Lost Paradise

The Real Be Easys

RBE Ent., 2007

http://www.realbeeasys.com

REVIEW BY: David Bowling

ORIGINALLY PUBLISHED: 11/13/2007

Direct from New York City; play that funky music. Well, sort of, anyway.

The Real Be Easys are a New York City group comprised of guitarist, vocalist and songwriter Evan Jaffee, bassist and vocalist Paulie T. and drummer California Leighton. They combine Jaffee’s funky rap style vocals with harder-edged rock music. They may ultimately need to decide upon a more consistent musical direction if they are looking for long term commercial success, but this works for now.bim_ad_daily_vault_print_250

Lost Paradise is the 10-song debut album. Also included is a second four song DVD. You will enjoy most of it.

The first song, “Defunkt,” sets the tone for the album. Listening to this song and the Real Be Easys in general, I am struck by the rhythms and guitar playing more than the vocals. Jaffee is an innovative and technically excellent guitar player and he dominates the album, yet the vocals come across are merely competent. “Defunkt” gets into a groove that is interspersed with Jaffee’s guitar solos. Good stuff.

“Bullet” provides more funky-type vocals laid against rock guitar. It reminds me of the structure Jimi Hendrix used on many of his songs. Also the line “I want to burn my bacon in your oven” is one of the more creative verses I have heard lately.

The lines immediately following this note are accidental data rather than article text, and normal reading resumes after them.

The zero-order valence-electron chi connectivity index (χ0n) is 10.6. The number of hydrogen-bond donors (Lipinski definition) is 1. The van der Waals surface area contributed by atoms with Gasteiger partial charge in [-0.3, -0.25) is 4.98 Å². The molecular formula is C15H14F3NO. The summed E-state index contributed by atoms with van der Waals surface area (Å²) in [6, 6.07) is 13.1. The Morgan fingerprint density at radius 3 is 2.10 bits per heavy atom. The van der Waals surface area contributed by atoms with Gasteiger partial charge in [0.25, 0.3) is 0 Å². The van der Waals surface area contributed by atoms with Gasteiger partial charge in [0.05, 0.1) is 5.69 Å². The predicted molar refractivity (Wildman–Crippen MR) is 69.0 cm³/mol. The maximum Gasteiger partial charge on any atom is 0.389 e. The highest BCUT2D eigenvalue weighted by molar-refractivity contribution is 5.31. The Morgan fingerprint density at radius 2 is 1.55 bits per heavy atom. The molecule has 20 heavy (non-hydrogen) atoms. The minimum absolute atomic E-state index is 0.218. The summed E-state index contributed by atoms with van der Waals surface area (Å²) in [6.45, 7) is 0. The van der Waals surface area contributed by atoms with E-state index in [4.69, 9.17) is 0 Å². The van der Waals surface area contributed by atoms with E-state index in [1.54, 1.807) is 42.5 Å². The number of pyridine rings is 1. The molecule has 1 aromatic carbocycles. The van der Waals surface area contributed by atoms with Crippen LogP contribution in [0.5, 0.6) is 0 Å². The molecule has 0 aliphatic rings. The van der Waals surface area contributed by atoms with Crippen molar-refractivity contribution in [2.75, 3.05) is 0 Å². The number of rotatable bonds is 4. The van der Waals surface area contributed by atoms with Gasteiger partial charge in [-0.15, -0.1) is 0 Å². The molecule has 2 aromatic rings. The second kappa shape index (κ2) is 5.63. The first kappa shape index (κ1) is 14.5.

“Jam On” is one the only song that is truly different. Jaffee switches to acoustic guitar and turns the power switch off. The song does not quite come together but it is a direction that the Real Be Easys should explore more often.

The DVD was an unexpected and welcome addition to the album. The Real Be Easys present three songs from the album live plus one original. “Defunkt,” “Ipso Facto” and “On The Road” are better live. The songs have a raw sense that serves the group well. Also, you can see the guitar virtuosity of Mr. Jaffee. They need to transfer this sense of raw power and urgency to the studio instead of going for slickness, which contradicts what the band seems to want to be.

All in all, Lost In Paradise is an excellent debut album. I hope The Real Be Easys will continue to mature as a group and become comfortable with a specific musical direction, using this solid effort as a starting point.

Rating: B

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© 2007 David Bowling and The Daily Vault. All rights reserved. Review or any portion may not be reproduced without written permission. Cover art is the intellectual property of RBE Ent., and is used for informational purposes only.